Based on animal data, the growing burden of senescent cells with age appears to provide a significant contribution to age-related degeneration. Cells become senescent in response to tissue injury, significant cellular damage, signaling from other senescent cells, or reaching the Hayflick limit on replication. In youth, senescent cells are efficiently cleared, either destroying themselves via programmed cell death, or being destroyed by the immune system. In later life, clearance slows, and as a result there are ever more lingering senescent cells delivering signals that disrupt tissue structure and function and provoking chronic inflammation. Removing these cells via senolytic therapies has been shown to produce rapid reversal of many age-related pathologies in mice, and thus the research community is actively engaged in finding more ways to selectively provoke programmed cell death in senescent cells, to add to those already discovered.
Super-enhancers regulate genes with important functions in processes that are cell type-specific or define cell identity. Mouse embryonic fibroblasts establish 40 senescence-associated super-enhancers regardless of how they become senescent, with 50 activated genes located in the vicinity of these enhancers. Here we show, through gene knockdown and analysis of three core biological properties of senescent cells that a relatively large number of senescence-associated super-enhancer-regulated genes promote survival of senescent mouse embryonic fibroblasts.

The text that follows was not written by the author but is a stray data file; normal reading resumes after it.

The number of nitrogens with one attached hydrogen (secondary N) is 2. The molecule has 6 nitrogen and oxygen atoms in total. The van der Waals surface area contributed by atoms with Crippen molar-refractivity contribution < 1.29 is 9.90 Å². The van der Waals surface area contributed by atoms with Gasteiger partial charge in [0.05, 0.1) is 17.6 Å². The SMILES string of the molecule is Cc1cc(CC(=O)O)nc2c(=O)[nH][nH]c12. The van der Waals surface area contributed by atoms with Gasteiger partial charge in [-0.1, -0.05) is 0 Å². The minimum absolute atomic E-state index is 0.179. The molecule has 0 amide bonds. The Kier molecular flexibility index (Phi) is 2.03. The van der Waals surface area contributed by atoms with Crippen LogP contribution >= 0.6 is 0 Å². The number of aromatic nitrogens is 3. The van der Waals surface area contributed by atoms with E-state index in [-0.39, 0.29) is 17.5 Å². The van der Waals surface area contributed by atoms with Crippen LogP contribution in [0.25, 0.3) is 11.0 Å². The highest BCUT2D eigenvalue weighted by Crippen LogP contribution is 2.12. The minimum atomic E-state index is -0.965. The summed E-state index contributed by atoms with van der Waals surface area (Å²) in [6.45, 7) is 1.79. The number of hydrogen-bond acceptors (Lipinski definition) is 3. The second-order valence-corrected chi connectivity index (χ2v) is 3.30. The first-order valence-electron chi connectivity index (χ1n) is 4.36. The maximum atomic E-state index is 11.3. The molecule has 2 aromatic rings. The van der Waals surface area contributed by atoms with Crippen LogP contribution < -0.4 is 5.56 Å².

Of these, Mdm2, Rnase4, and Ang act by suppressing p53-mediated apoptosis through various mechanisms that are also engaged in response to DNA damage. MDM2 and RNASE4 transcription is also elevated in human senescent fibroblasts to restrain p53 and promote survival. These findings further support the idea that senescent cells actively combat apoptosis on multiple fronts and therefore have numerous therapeutically exploitable vulnerabilities for elimination of detrimental senescent cells implicated in aging and aging-related diseases. These insights provide molecular entry points for the development of targeted therapeutics that eliminate senescent cells at sites of pathology.